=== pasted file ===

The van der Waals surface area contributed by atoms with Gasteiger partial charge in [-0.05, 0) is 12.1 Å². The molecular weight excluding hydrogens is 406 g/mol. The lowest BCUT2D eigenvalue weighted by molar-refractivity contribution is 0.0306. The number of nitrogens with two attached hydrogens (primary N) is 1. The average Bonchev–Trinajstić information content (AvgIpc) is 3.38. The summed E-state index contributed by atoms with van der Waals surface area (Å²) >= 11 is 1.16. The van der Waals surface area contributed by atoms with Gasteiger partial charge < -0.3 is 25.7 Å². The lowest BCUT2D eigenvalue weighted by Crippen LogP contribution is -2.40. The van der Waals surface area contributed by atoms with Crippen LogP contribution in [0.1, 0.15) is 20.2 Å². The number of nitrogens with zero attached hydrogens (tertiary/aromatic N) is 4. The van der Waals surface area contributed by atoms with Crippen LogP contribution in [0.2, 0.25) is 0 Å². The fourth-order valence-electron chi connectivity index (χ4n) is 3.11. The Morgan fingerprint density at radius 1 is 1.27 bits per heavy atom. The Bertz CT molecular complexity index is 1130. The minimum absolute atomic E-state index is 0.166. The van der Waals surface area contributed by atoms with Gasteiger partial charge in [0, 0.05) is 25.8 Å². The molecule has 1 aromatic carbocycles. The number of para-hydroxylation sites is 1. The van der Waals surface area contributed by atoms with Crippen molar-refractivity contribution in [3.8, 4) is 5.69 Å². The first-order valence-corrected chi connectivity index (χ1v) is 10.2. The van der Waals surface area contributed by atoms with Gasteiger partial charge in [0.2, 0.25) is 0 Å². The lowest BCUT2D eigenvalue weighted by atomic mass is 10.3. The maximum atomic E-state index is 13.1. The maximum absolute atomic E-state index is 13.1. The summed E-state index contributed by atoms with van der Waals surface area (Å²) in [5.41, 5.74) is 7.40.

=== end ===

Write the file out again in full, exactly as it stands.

The van der Waals surface area contributed by atoms with Gasteiger partial charge in [-0.05, 0) is 12.1 Å². The molecular weight excluding hydrogens is 406 g/mol. The lowest BCUT2D eigenvalue weighted by molar-refractivity contribution is 0.0306. The number of nitrogens with two attached hydrogens (primary N) is 1. The average Bonchev–Trinajstić information content (AvgIpc) is 3.38. The summed E-state index contributed by atoms with van der Waals surface area (Å²) >= 11 is 1.16. The van der Waals surface area contributed by atoms with Gasteiger partial charge < -0.3 is 25.7 Å². The lowest BCUT2D eigenvalue weighted by Crippen LogP contribution is -2.40. The van der Waals surface area contributed by atoms with Crippen LogP contribution in [0.1, 0.15) is 20.2 Å². The number of nitrogens with zero attached hydrogens (tertiary/aromatic N) is 4. The van der Waals surface area contributed by atoms with Crippen LogP contribution in [0.2, 0.25) is 0 Å². The fourth-order valence-electron chi connectivity index (χ4n) is 3.11. The Morgan fingerprint density at radius 1 is 1.27 bits per heavy atom. The Bertz CT molecular complexity index is 1130. The minimum absolute atomic E-state index is 0.166. The van der Waals surface area contributed by atoms with Gasteiger partial charge in [0, 0.05) is 25.8 Å². The molecule has 1 aromatic carbocycles. The number of para-hydroxylation sites is 1. The van der Waals surface area contributed by atoms with Crippen molar-refractivity contribution in [3.8, 4) is 5.69 Å². The first-order valence-corrected chi connectivity index (χ1v) is 10.2. The van der Waals surface area contributed by atoms with Gasteiger partial charge in [0.2, 0.25) is 0 Å². The lowest BCUT2D eigenvalue weighted by atomic mass is 10.3. The maximum atomic E-state index is 13.1. The maximum absolute atomic E-state index is 13.1. The summed E-state index contributed by atoms with van der Waals surface area (Å²) in [5.41, 5.74) is 7.40.